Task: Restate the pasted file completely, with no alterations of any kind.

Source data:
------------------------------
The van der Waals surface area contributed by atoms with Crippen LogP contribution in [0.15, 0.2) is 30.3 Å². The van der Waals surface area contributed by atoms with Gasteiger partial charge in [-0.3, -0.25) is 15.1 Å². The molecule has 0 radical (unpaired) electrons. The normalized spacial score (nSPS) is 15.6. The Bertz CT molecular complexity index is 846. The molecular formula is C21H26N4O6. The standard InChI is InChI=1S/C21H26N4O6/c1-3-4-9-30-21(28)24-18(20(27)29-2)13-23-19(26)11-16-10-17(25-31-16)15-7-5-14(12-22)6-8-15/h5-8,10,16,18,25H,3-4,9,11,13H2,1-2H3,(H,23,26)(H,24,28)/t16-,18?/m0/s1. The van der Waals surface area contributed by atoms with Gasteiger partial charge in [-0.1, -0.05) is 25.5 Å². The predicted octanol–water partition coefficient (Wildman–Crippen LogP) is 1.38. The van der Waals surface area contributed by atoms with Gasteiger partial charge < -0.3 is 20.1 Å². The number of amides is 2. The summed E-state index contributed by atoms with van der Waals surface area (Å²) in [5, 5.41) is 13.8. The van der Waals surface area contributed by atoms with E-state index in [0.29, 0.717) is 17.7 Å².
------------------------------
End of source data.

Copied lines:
The van der Waals surface area contributed by atoms with Crippen LogP contribution in [0.15, 0.2) is 30.3 Å². The van der Waals surface area contributed by atoms with Gasteiger partial charge in [-0.3, -0.25) is 15.1 Å². The molecule has 0 radical (unpaired) electrons. The normalized spacial score (nSPS) is 15.6. The Bertz CT molecular complexity index is 846. The molecular formula is C21H26N4O6. The standard InChI is InChI=1S/C21H26N4O6/c1-3-4-9-30-21(28)24-18(20(27)29-2)13-23-19(26)11-16-10-17(25-31-16)15-7-5-14(12-22)6-8-15/h5-8,10,16,18,25H,3-4,9,11,13H2,1-2H3,(H,23,26)(H,24,28)/t16-,18?/m0/s1. The van der Waals surface area contributed by atoms with Gasteiger partial charge in [-0.1, -0.05) is 25.5 Å². The predicted octanol–water partition coefficient (Wildman–Crippen LogP) is 1.38. The van der Waals surface area contributed by atoms with Gasteiger partial charge < -0.3 is 20.1 Å². The number of amides is 2. The summed E-state index contributed by atoms with van der Waals surface area (Å²) in [5, 5.41) is 13.8. The van der Waals surface area contributed by atoms with E-state index in [0.29, 0.717) is 17.7 Å².